Tim McCarthy and the Business of Good

Newsletter: A Victimless Life

Jul 1, 2009 5:21:00 AM / by Tim McCarthy

There is a big gap between supporting the displaced and poor and enabling people who view themselves as victims.  Our goal is the former and we avoid where possible the latter. [more]

After defeating the British fleet in the Battle of Lake Erie in 1813, Oliver Hazard (love that name) Perry sent his general the now famous message: "We have met the enemy and they are ours."

Some 150 years later, the message was rephrased in a political satire cartoon (Pogo) as: "We have met the enemy and he is us."

My Mom loved the humor of that line and I appreciate its meaning more every day.

The first forty-plus years of my life were spent looking for the enemy - the person who was causing my life's woes.

The last few, I have been dealing with the culprit - me.

Like most, I have fallen prey to the temptation of deciding that bad things are caused by others. When driving, for example, I still often fall into believing there's a conspiracy of other drivers out to ruin my day. I'm their victim. I didn't do anything wrong - "they" are "out to get me."

For bad days or failed projects, even failed relationships, it was the same for me. I analyzed the motives and actions of every other party involved to find the culprit. Who caused this day/project/relationship to fail? Certainly it wasn't me... I tried my best... my motives were pure.

Of course, that is just not so. I realize now that 99% of the time by seeing the situation as a "victim" I tended to downplay or even ignore my own role in the failures. I built my "story" around others - the failure's leading characters.

What was worse, I see now, is that this behavior became a pattern.

Perpetual victimhood is particularly attractive in our media-starved, litigious American society because we create so many opportunities for professional victims.

Pete Rose makes huge appearance fees because he was "denied" entry into baseball's Hall of Fame. He plays up his victimhood to millions who are able to overlook the fact that he bet on games he was managing.

Stella Liebeck received $640,000 in a lawsuit that proved her 49 cent cup of McDonald's coffee was too hot.

So, on some level, victimhood seems attractive.

This article would be titled "No longer a victim" if it was just about my decision to no longer be a victim. But because this is about the business of good, my point is more than that.

My point is that I'm also now working to avoid all perpetual victims in my life.

In a life dedicated to serving the very poor, that's not easy, particularly in our work here in the USA where it seems our system "creates" victims.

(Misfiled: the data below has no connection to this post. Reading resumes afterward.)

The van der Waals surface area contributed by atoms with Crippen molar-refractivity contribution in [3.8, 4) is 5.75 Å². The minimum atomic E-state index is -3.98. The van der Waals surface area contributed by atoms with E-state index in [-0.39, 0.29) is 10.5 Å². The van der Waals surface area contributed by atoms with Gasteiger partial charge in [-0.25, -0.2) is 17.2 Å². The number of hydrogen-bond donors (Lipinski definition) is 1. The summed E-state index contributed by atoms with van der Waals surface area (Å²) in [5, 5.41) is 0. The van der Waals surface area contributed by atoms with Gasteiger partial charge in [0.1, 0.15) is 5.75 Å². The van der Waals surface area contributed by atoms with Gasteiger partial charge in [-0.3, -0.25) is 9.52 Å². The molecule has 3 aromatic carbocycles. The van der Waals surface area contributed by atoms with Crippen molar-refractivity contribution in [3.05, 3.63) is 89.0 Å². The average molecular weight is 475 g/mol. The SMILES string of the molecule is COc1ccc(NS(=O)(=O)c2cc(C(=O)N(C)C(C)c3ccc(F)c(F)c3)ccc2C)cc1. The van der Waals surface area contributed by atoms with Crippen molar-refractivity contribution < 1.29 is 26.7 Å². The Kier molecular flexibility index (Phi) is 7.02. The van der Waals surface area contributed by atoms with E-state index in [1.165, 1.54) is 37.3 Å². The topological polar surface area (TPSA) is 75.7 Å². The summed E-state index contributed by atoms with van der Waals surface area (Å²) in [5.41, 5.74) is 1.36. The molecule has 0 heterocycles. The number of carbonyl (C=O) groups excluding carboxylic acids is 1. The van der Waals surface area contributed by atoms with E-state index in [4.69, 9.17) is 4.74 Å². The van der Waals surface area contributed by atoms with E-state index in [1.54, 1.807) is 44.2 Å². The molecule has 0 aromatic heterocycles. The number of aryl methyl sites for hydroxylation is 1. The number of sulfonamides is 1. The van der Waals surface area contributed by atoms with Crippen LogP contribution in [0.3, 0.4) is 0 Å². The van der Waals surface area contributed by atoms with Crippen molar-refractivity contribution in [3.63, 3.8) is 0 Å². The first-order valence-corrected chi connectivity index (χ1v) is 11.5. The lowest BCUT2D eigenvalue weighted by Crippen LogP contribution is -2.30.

It's a very controversial issue - one that usually falls into a political debate labeled as "conservative" vs. "liberal." The liberal label says "government giveaway" and the conservative label says "poor people are lazy."

I've never viewed things either way.

My view is that every one of God's children deserves opportunities, regardless of our past indiscretions. And the least helpful thing we can do for someone is judge them.

But in our foundation work, we also must be careful to help as many as our resources will allow, so we must be discerning in some manner.

Years ago, I was enchanted by a recently immigrated African family who lived in our transition house then attended our inner city church. They presented themselves well, went to school and went to church each Sunday but, according to the stories told me by the father, were constant victims of specific barriers of American society.

I fell hard, providing substantial time and money to this family for over two years until I became aware that there was both illegal activity and domestic violence present in their household.

Fool me once, shame on you. Fool me twice, shame on me.

This experience caused me not to judge - heck, I wish the African family well, their choices led to mine - but instead to become more structured on "who and how" we support people. The primary change is that I now use our board to help judge if we are dealing with a victim of circumstance or a perpetual victim.

And so I seek:

  1. That I will no longer BE a victim
  2. That our foundation will serve as few "perpetual victims" as possible.
  3. That we will continue to create opportunities for the very poor who can see them as just that - opportunities to create a better life for themselves.

So, in summary, my goal is to lead a victimless life.

Tags: Monthly Newsletter, Personal Well-Being, Communication & Relationships, Organizational & Operational Excellence

Tim McCarthy

Written by Tim McCarthy